What case used the elastic clause?
One of the most important, early tests of the Elastic Clause was in the case of McCulloch v. Maryland. Earlier, in 1791, Alexander Hamilton had used the Elastic Clause to argue for the creation of a national bank.
What Supreme Court case tested the elastic clause?
This Supreme Court Case addressed the issue of Federal power and commerce. In the landmark Supreme Court case McCulloch v. Maryland, Chief Justice John Marshall handed down one of his most important decisions regarding the expansion of Federal power.
When can the elastic clause be used?
The final paragraph of Article I, Section 8, grants to Congress the power “to make all laws which shall be necessary and proper for carrying into execution the foregoing powers.” This provision is known as the elastic clause because it is used to expand the powers of Congress, especially when national laws come into …
Why is elastic clause controversial?
The Elastic Clause is controversial because of the way it is formulated. It gives Congress a series of powers to allow it to pass legislation….
Which court case established the Necessary and Proper Clause?
McCulloch v. Maryland
In McCulloch v. Maryland (1819), the Supreme Court’s most famous case interpreting the Necessary and Proper Clause, the Court sided with Hamilton, giving Congress very broad authority to determine what is “necessary” for implementing federal powers.
What is the elastic clause and why is it so significant?
The elastic clause is what gives Congress the ability to carry out the enumerated powers. It is also important to understand because it is such a controversial and debated clause.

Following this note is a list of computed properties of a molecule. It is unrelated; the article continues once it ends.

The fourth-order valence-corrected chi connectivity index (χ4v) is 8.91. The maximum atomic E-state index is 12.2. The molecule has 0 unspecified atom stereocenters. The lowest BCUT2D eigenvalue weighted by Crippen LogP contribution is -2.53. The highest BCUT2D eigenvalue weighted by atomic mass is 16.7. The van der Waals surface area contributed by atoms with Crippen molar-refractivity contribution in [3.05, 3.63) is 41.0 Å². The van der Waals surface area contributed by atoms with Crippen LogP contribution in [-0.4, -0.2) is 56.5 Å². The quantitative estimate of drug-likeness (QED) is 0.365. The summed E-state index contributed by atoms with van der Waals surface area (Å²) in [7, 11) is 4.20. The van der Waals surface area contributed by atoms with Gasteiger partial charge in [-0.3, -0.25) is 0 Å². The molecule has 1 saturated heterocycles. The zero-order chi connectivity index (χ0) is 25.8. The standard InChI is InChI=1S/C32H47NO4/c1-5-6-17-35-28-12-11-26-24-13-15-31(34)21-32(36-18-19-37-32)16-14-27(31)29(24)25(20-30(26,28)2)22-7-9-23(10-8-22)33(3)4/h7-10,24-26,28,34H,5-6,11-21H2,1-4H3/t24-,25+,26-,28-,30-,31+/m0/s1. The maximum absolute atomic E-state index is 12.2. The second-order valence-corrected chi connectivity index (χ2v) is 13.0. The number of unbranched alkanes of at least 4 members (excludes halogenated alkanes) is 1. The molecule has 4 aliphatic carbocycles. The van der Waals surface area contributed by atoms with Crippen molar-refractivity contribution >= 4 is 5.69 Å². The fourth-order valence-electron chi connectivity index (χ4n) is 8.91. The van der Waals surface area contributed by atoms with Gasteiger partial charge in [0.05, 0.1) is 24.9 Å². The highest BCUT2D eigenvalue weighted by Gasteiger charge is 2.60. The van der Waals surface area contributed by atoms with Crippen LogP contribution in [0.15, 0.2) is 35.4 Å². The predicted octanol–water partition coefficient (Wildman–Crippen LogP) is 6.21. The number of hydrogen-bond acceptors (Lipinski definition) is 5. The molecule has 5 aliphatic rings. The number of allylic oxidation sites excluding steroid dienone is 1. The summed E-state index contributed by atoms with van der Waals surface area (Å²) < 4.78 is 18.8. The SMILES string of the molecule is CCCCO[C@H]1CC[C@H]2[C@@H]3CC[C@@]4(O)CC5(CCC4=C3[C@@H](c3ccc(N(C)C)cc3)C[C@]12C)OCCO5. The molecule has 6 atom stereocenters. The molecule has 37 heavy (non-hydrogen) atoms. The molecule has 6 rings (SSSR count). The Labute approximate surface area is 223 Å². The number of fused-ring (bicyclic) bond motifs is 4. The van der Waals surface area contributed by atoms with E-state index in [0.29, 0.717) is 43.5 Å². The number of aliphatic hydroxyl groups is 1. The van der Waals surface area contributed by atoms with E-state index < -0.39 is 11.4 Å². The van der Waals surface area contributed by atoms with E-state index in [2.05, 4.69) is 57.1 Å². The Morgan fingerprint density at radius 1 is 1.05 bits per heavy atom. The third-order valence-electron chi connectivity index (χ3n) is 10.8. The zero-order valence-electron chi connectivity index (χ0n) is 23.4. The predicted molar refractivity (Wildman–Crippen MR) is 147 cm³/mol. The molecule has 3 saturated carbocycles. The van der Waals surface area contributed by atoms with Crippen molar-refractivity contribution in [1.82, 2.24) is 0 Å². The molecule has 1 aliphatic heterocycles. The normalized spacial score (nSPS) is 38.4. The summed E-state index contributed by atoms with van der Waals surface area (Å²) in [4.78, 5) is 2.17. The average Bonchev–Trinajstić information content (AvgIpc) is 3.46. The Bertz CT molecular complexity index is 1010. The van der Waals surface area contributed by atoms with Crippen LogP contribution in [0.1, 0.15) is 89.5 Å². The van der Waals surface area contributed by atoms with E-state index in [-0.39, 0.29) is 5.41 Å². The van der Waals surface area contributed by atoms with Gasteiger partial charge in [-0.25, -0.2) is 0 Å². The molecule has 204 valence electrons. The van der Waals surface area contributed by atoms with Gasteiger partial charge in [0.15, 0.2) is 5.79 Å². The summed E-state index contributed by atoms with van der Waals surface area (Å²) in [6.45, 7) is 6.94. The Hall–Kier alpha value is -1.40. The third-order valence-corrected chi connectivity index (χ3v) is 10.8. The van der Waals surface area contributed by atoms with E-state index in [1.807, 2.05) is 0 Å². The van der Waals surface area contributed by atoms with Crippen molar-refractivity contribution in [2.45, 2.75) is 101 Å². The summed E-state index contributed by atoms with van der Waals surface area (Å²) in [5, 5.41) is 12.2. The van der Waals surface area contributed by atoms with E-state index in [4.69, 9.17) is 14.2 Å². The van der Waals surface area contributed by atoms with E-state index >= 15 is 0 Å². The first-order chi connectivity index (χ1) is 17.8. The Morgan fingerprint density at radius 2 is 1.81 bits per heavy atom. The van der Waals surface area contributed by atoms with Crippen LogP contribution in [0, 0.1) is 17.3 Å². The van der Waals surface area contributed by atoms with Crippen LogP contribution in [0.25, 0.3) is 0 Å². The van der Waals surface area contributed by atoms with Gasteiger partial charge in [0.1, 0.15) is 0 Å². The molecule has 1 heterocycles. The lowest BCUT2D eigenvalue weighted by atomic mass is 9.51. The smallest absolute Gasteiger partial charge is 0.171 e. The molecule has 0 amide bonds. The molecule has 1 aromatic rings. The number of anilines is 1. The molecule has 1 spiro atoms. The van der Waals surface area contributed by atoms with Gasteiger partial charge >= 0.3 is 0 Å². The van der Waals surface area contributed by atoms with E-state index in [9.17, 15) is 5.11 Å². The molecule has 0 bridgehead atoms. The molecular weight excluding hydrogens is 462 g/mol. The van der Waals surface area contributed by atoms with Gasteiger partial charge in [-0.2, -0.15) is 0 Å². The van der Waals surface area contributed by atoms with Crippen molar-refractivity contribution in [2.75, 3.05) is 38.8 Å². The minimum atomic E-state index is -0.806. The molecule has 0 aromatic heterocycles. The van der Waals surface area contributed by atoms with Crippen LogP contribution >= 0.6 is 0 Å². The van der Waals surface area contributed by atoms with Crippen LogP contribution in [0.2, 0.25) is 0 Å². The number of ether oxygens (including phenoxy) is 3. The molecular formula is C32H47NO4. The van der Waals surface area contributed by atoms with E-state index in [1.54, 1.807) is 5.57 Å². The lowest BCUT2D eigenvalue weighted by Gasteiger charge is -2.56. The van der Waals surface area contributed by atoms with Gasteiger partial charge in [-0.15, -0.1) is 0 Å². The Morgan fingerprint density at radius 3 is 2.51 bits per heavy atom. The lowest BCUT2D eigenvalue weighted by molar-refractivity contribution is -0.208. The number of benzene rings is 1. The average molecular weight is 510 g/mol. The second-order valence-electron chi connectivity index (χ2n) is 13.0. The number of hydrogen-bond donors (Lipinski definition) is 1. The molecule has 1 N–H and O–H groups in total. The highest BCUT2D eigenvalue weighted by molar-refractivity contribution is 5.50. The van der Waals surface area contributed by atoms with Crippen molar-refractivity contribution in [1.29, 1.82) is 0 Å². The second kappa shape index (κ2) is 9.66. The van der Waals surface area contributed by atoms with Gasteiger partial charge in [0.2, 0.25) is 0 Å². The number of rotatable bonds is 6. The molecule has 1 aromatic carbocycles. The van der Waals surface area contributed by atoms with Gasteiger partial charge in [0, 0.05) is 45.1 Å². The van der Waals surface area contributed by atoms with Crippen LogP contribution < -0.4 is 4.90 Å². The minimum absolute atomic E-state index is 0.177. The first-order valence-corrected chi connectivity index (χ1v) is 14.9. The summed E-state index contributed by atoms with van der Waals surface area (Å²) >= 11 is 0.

Why would some people have a problem with the elastic clause?
The only problem with this system is that there are a lot of gaps when it comes to what Congress is allowed to do. For instance, while Congress has been specifically given the power to regulate federal finances, they were not specifically given the power to create a national bank.
Why is the elastic clause so important?
Why is the elastic clause good?
The elastic clause is actually the ‘necessary and proper’ clause found in Article I, Section 8, of the U.S. Constitution. The elastic clause grants the government implied powers which allows it to adapt to modern needs.
Does the Elastic clause give Congress too much power?
Purpose of the Elastic Clause Congress is limited in its power over the American people to only those powers specifically written into the Constitution, such as determine who can be a citizen, collect taxes, establish post offices, and set up a judiciary.
What is the necessary and proper or elastic clause?
The Necessary and Proper clause of the U.S. Constitution provides Congress the power to fulfill its legal powers. Also known as the “elastic clause,” it was written into the Constitution in 1787.
What is an example of the elastic clause in law?
A more recent example involves the Adam Walsh Protection and Safety Act, and whether or not Congress had the constitutional authority to sanction it. The Supreme Court held that yes, Congress was granted the proper authority by the Elastic Clause to enact the Act.
Does the elastic clause give Congress the authority to enact the Act?
The Supreme Court held that yes, Congress was granted the proper authority by the Elastic Clause to enact the Act. The details of the case were thus: Graydon Earl Comstock was six days away from completing a 37-month sentence on charges related to child pornography.
When was the Elastic Clause first invoked?
For the first time in the history of the Elastic Clause, the authority was put into practice when, in 1791, Alexander Hamilton invoked the clause to defend the creation of the First Bank of the United States.
What did the Anti-federalists believe about the elastic clause?
Anti-Federalists were concerned that the Elastic Clause would provide Congress with unbridled power, while Federalists believed that it would only serve to allow Congress to exercise the powers already granted to it by the Constitution.